Of late, I am getting a LOT of questions from beginner bakers on how to get started on baking, what are the first few essentials, ingredients and their substitutes, ovens and types of ovens, pre-heating, etc. This is a 2-part series on the basics of baking.

Needless to say, I am definitely no expert and these notes and observations are based on my personal experiences or what I have seen work for others. Feel free to contest, share, or add in your thoughts in the comments section.

Basics of Baking - Part I - Getting Started with the Essentials of Baking

Of course, the first thing you need to get is an oven. I have already done a lot of research and posted about it types of oven and how to choose an oven.

The next thing is definitely baking trays and pans. There are lots of variety here in terms of what you can get and it can get confusing. However, the basic must-haves according to me, are below:

- Square and round cake pans, preferably Springform Pans, since it's very easy to get the cake out of the pan after baking


Round springform pans are easier to get and may be slightly more expensive than normal pans but its definitely worth it and you will find yourself reaching out for one of these most often. An 8" or  9" diameter is the most versatile.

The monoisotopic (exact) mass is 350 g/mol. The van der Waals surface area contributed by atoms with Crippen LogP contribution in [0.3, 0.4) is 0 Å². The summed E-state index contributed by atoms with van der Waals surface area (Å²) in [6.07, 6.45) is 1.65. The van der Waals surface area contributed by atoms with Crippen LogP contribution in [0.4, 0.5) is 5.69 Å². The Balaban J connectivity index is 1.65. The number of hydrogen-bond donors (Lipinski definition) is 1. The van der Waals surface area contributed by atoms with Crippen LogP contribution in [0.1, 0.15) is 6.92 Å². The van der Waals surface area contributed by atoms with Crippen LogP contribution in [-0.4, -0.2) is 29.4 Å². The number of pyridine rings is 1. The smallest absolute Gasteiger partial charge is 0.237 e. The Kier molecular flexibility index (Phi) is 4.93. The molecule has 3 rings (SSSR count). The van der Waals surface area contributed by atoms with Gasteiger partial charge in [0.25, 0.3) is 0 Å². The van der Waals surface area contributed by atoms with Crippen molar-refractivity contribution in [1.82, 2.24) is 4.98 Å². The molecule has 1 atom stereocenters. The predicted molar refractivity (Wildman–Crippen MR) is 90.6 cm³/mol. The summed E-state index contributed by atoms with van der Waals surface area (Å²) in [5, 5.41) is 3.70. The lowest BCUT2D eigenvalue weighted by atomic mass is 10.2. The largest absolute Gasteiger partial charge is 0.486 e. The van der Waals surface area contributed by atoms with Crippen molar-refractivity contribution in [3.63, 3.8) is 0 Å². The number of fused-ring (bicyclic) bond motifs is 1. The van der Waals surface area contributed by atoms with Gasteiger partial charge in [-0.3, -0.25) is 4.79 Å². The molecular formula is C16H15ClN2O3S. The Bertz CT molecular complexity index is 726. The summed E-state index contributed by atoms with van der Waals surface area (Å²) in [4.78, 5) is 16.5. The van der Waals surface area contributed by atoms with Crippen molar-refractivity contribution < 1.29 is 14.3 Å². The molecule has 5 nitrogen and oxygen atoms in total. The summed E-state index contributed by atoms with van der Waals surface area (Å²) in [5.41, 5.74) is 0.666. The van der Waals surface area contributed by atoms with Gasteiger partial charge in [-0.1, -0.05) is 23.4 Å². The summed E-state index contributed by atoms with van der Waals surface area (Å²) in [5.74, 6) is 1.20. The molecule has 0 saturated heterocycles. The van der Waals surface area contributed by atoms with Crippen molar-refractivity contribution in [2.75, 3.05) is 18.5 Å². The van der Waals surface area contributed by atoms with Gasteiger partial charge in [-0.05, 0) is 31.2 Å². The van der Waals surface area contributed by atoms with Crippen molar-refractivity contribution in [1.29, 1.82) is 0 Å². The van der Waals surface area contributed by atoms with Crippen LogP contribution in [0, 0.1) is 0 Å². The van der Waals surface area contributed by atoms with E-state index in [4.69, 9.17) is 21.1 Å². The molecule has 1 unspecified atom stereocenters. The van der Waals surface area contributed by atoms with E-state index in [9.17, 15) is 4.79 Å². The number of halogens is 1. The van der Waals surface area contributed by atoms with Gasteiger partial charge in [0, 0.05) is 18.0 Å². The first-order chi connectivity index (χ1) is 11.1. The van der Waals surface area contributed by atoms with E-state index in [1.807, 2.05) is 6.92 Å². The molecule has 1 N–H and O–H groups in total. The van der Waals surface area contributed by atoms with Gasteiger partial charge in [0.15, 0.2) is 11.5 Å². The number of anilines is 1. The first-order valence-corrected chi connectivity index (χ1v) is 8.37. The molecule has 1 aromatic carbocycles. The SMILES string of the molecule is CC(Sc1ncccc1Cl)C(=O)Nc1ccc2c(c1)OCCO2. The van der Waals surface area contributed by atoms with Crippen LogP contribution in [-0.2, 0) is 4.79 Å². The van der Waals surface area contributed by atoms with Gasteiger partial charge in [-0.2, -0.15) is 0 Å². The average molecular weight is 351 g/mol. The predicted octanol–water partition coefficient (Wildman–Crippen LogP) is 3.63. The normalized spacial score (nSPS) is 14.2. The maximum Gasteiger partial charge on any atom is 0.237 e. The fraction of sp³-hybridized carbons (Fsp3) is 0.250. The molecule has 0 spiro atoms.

The material for regular cake pans doesn't really matter but stay away from glass (pyrex type ones) as your first pan. The baking time will increase and the texture may differ too. Aluminium, non stick or silicon pans are your best bet.

- Baking trays or Baking Pans
Most ovens come with one of these, so you may not need to buy one. Very handy when it comes to baking cookies or potato fries. I have a round baking tray for pizza which has holes at the bottom for more even baking. If you plan to bake a lot of pizza, this may be handy. You can also lay a baking sheet or parchment over it and use it to bake cookies. Check out Baking Trays here.

- A good mixing bowl, whisk and rubber / silicon spatula


You can definitely use the bowls you have in hand currently but there's something special about having one just for your baking. I have a regular steel mixing bowl from Ikea that I use only for mixing during baking and it's just fantastic. These glass mixing bowls are fabulous too and have been on my wish list for a while now (in case any of you feel like sending me some!)